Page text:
Measurement levels refer to different types of variables
that imply how to analyze them. Standard textbooks distinguish 4 such measurement levels or variable types. From low to high, these are
- nominal variables;
- ordinal variables;
- interval variables;
- ratio variables.
The “higher” the measurement level, the more information a variable holds. The simple flowchart below shows how to classify a variable.
Measurement Levels - Classical ApproachQuick Overview of Measurement Levels
Let's now take a closer look at what these variable types really mean with some examples.
A nominal variable is a variable whose
values don't have an undisputable order. So let's say we asked respondents in which country they live and the answers are
- the Netherlands;
So what's the correct order for these countries? Well, we could sort them alphabetically, according to their sizes or to numbers of inhabitants. Different orders make sense for a list of countries. In short,
countries don't have an undisputable order
and therefore “country” is a nominal variable.
Now, countries may be represented by numbers (1 = Netherlands, 2 = Belgium and so on) in SPSS or some other data format. These numbers do have an undisputable order. But country is still a nominal variable because what's represented by these numbers -countries- does not have an undisputable order.
In a similar vein, ZIP codes -representing geographical areas which don't have a clear order- are nominal as well. But prices in dollars -representing amounts of money- obviously do have an undisputable order and hence are not nominal.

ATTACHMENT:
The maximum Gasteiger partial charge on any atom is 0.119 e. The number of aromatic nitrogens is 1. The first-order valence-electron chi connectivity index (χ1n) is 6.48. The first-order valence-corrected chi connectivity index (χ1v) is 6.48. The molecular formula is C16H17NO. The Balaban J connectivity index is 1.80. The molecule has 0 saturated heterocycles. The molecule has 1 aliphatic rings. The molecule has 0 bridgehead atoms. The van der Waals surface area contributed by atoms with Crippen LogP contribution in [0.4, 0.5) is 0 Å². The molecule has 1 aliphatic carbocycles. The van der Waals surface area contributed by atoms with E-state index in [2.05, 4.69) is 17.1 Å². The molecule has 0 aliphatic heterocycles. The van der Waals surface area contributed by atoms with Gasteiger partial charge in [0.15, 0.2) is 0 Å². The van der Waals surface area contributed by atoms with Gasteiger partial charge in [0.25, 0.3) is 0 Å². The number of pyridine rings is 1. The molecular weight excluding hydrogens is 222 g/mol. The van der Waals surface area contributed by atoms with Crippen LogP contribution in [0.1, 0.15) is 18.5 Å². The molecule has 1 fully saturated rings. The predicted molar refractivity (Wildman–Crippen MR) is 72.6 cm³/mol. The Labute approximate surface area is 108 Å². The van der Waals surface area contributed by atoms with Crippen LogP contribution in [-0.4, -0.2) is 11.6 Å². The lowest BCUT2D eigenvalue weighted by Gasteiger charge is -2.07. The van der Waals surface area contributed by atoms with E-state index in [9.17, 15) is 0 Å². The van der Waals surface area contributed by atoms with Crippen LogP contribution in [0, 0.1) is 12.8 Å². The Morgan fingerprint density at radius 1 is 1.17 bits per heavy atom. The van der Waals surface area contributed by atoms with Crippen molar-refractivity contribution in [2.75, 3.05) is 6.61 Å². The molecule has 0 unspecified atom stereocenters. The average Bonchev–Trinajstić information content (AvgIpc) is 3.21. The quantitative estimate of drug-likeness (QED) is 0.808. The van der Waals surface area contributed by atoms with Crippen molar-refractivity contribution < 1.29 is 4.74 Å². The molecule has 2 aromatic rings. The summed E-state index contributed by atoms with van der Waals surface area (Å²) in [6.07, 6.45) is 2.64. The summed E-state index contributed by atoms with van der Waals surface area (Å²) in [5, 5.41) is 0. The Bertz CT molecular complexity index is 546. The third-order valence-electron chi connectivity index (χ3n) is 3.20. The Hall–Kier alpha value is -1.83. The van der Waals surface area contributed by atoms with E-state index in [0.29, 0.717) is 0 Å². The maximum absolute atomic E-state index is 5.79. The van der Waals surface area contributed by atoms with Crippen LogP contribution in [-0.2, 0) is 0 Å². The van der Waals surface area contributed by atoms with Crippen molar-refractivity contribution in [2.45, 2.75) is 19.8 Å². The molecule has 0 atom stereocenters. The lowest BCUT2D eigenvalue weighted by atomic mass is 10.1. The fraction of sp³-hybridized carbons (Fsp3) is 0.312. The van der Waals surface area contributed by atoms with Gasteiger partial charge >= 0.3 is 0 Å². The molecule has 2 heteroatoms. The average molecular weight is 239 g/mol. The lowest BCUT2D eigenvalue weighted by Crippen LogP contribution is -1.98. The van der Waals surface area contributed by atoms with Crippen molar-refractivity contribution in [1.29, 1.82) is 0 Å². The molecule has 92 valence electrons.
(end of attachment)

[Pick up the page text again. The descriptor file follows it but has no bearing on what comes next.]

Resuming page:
Ordinal variables hold values that have an undisputable order
but no fixed unit of measurement. Some fixed units of measurement are meters, people, dollars or seconds. However, there's no fixed unit of measurement for a question like “how did you like your food?” with the following answer categories:
Some may argue that Bad = 1 point, Neutral = 2 points and Good = 3 points. But that's just a wild guess. Perhaps our respondents feel Neutral represents 1.5 or 2.5 points. This is illustrated by the figure below.Intervals between answer categories are unknown for ordinal variables.
We've no way to prove which scenario is true because just “points” are not a fixed unit of measurement. And since we don't know if Neutral represents 1.5, 2 or 2.5 points, calculations on ordinal variables are not meaningful. Less strictly though, calculations on ordinal variables are quite common under the Assumption of Equal Intervals.
Also note that monthly income measured as
- Less than € 1000,-;
- € 1000,- to € 2000,-;
- € 2000,- or over.
is ordinal. Euros are a fixed unit of measurement but the answers are income categories, not numbers of Euros.
Interval variables have a fixed unit of measurement
but zero does not mean “nothing”. One of the rare examples is “in which year did it happen?” Ignoring leap days, years are a fixed unit of measurement for time. However, the year zero doesn't mean “nothing” with regard to time.
As a consequence, multiplication is not meaningful for interval variables. The year 2000 isn't “twice as late” as the year 1000. The same goes for temperature in degrees Celsius: zero degrees is not “nothing” with regard to temparature. Therefore, 100 degrees is not twice as hot as 50 degrees. This argument could, however, be made for temperature in Kelvin.
We should add that these are the only 2 examples of interval variables we could think of. Interval variables are always analyzed similarly to ratio variables -which we'll turn to next. But distinguishing these as separate measurement levels -all textbooks still do- is pointless.
Ratio variables have a fixed unit of measurement